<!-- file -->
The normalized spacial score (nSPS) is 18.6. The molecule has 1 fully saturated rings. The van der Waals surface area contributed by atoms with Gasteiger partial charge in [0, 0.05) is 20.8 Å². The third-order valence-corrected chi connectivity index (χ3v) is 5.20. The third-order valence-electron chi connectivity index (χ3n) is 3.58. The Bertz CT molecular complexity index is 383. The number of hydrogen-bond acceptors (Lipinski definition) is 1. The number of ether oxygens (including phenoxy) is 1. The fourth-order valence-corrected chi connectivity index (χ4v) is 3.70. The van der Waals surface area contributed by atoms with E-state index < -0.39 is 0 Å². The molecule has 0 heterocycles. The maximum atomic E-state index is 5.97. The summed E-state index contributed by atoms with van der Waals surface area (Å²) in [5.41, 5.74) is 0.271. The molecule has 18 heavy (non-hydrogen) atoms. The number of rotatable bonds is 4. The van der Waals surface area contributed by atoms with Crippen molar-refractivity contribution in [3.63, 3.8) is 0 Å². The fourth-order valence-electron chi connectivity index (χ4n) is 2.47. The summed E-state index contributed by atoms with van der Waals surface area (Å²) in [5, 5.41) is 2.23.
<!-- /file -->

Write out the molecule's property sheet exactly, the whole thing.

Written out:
The normalized spacial score (nSPS) is 18.6. The molecule has 1 fully saturated rings. The van der Waals surface area contributed by atoms with Gasteiger partial charge in [0, 0.05) is 20.8 Å². The third-order valence-corrected chi connectivity index (χ3v) is 5.20. The third-order valence-electron chi connectivity index (χ3n) is 3.58. The Bertz CT molecular complexity index is 383. The number of hydrogen-bond acceptors (Lipinski definition) is 1. The number of ether oxygens (including phenoxy) is 1. The fourth-order valence-corrected chi connectivity index (χ4v) is 3.70. The van der Waals surface area contributed by atoms with E-state index < -0.39 is 0 Å². The molecule has 0 heterocycles. The maximum atomic E-state index is 5.97. The summed E-state index contributed by atoms with van der Waals surface area (Å²) in [5.41, 5.74) is 0.271. The molecule has 18 heavy (non-hydrogen) atoms. The number of rotatable bonds is 4. The van der Waals surface area contributed by atoms with Crippen molar-refractivity contribution in [3.63, 3.8) is 0 Å². The fourth-order valence-electron chi connectivity index (χ4n) is 2.47. The summed E-state index contributed by atoms with van der Waals surface area (Å²) in [5, 5.41) is 2.23.